How to approach TDD for the 1st time?

How to approach TDD for the 1st time?

TDD is not an easy concept to begin with. Even though writing a unit-test is a rather obvious task, many developers restrain themselves from trying to build a new feature in a test-first approach.

Speaking with newcomers to TDD world, the biggest obstacle with a test-first approach is envisioning how the test should look like. This stems from the fact that most of the testing tutorials are based upon solving mathematical and therefore functional problems. Imagine finding prime factors of the given integer:

func primeFactors(of integer: Int) -> [Int] {
  // actual implementation...
}

It's pretty clear how to proceed with testing:

  • The above shape of the function is easy to visualise. Inputs and outputs are clearly defined.
  • The problem at hand is known upfront. We have complete knowledge of the expectations from the "unit" we are building.
  • It is easy to predict that the implementation will not fit into 2 trivial lines of code, so it might be worth a shot to check whether it is correct.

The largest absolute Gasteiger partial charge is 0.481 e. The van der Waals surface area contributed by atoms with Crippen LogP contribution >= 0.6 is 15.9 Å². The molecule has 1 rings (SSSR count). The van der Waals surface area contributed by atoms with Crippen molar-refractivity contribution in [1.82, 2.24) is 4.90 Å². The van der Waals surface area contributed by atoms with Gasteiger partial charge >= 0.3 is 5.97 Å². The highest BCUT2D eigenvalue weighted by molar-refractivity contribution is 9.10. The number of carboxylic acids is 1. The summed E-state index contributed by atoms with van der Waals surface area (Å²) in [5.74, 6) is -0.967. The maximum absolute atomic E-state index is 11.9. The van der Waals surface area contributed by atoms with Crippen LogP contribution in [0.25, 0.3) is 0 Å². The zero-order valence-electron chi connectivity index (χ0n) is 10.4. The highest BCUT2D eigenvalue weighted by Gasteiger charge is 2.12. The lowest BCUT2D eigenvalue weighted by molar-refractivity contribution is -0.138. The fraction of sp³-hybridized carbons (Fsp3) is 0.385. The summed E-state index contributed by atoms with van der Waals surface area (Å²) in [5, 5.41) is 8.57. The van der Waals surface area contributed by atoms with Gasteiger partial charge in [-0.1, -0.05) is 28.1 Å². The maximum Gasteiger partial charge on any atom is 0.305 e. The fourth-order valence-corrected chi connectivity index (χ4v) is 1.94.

Building on those premises, we can easily come up with infinite scenarios for our testing to begin:

class PrimeFactorsSpec: QuickSpec {
  override func spec() {
    describe("prime factors") {
      it("returns empty list for 1") {
        expect(primeFactors(of: 1)).to(beEmpty())
      }

      it("returns list of 2 for 2") {
        expect(primeFactors(of: 2)) == [2]
      }

      it("returns list of 3 for 3") {
        expect(primeFactors(of: 3)) == [3]
      }

      it("returns list of 2, 2 for 4") {
        expect(primeFactors(of: 4)) == [2, 2]
      }

      it("returns list of 2, 2, 2 for 8") {
        expect(primeFactors(of: 8)) == [2, 2, 2]
      }

      it("returns list of 3, 3 for 9") {
        expect(primeFactors(of: 9)) == [3, 3]
      }

      it("returns list of divisors for the large number") {
        expect(primeFactors(of: 2 * 2 * 7 * 7 * 11 * 17 * 17))
          == [2, 2, 7, 7, 11, 17, 17]
      }
    }
  }
}

And finally, build the implementation solving the problem:

func primeFactors(of integer: Int) -> [Int] {